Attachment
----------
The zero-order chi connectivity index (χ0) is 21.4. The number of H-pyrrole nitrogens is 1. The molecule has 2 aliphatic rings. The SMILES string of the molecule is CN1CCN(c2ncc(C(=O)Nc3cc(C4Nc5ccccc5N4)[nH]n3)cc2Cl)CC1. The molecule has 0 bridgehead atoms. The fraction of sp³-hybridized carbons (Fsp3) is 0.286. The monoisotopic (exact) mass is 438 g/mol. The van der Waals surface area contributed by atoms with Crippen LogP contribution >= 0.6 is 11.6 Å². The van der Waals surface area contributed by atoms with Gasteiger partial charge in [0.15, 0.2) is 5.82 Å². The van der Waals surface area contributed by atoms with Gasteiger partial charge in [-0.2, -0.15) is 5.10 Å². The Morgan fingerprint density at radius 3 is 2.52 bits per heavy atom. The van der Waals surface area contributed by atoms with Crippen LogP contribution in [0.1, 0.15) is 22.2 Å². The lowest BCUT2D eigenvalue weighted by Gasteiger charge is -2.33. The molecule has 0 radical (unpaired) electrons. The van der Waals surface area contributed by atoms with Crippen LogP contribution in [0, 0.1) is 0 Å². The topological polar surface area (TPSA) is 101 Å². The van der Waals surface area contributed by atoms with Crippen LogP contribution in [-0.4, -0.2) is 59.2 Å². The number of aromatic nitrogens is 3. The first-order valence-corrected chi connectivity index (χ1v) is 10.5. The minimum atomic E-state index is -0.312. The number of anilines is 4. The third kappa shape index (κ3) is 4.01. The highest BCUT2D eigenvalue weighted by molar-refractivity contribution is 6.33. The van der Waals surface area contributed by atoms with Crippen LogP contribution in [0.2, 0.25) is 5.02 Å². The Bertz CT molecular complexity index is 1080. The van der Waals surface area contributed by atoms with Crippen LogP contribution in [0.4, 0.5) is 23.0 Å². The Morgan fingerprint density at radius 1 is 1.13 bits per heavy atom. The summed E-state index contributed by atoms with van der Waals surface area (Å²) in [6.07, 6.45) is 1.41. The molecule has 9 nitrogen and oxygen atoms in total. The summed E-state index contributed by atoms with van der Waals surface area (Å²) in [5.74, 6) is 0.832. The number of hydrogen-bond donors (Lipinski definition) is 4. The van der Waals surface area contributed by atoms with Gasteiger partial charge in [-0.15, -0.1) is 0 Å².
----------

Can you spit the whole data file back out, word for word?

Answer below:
The zero-order chi connectivity index (χ0) is 21.4. The number of H-pyrrole nitrogens is 1. The molecule has 2 aliphatic rings. The SMILES string of the molecule is CN1CCN(c2ncc(C(=O)Nc3cc(C4Nc5ccccc5N4)[nH]n3)cc2Cl)CC1. The molecule has 0 bridgehead atoms. The fraction of sp³-hybridized carbons (Fsp3) is 0.286. The monoisotopic (exact) mass is 438 g/mol. The van der Waals surface area contributed by atoms with Crippen LogP contribution >= 0.6 is 11.6 Å². The van der Waals surface area contributed by atoms with Gasteiger partial charge in [0.15, 0.2) is 5.82 Å². The van der Waals surface area contributed by atoms with Gasteiger partial charge in [-0.2, -0.15) is 5.10 Å². The Morgan fingerprint density at radius 3 is 2.52 bits per heavy atom. The van der Waals surface area contributed by atoms with Crippen LogP contribution in [0.1, 0.15) is 22.2 Å². The lowest BCUT2D eigenvalue weighted by Gasteiger charge is -2.33. The molecule has 0 radical (unpaired) electrons. The van der Waals surface area contributed by atoms with Crippen LogP contribution in [0, 0.1) is 0 Å². The topological polar surface area (TPSA) is 101 Å². The van der Waals surface area contributed by atoms with Crippen LogP contribution in [-0.4, -0.2) is 59.2 Å². The number of aromatic nitrogens is 3. The first-order valence-corrected chi connectivity index (χ1v) is 10.5. The minimum atomic E-state index is -0.312. The number of anilines is 4. The third kappa shape index (κ3) is 4.01. The highest BCUT2D eigenvalue weighted by molar-refractivity contribution is 6.33. The van der Waals surface area contributed by atoms with Crippen LogP contribution in [0.2, 0.25) is 5.02 Å². The Bertz CT molecular complexity index is 1080. The van der Waals surface area contributed by atoms with Crippen LogP contribution in [0.4, 0.5) is 23.0 Å². The Morgan fingerprint density at radius 1 is 1.13 bits per heavy atom. The summed E-state index contributed by atoms with van der Waals surface area (Å²) in [6.07, 6.45) is 1.41. The molecule has 9 nitrogen and oxygen atoms in total. The summed E-state index contributed by atoms with van der Waals surface area (Å²) in [5.74, 6) is 0.832. The number of hydrogen-bond donors (Lipinski definition) is 4. The van der Waals surface area contributed by atoms with Gasteiger partial charge in [-0.15, -0.1) is 0 Å².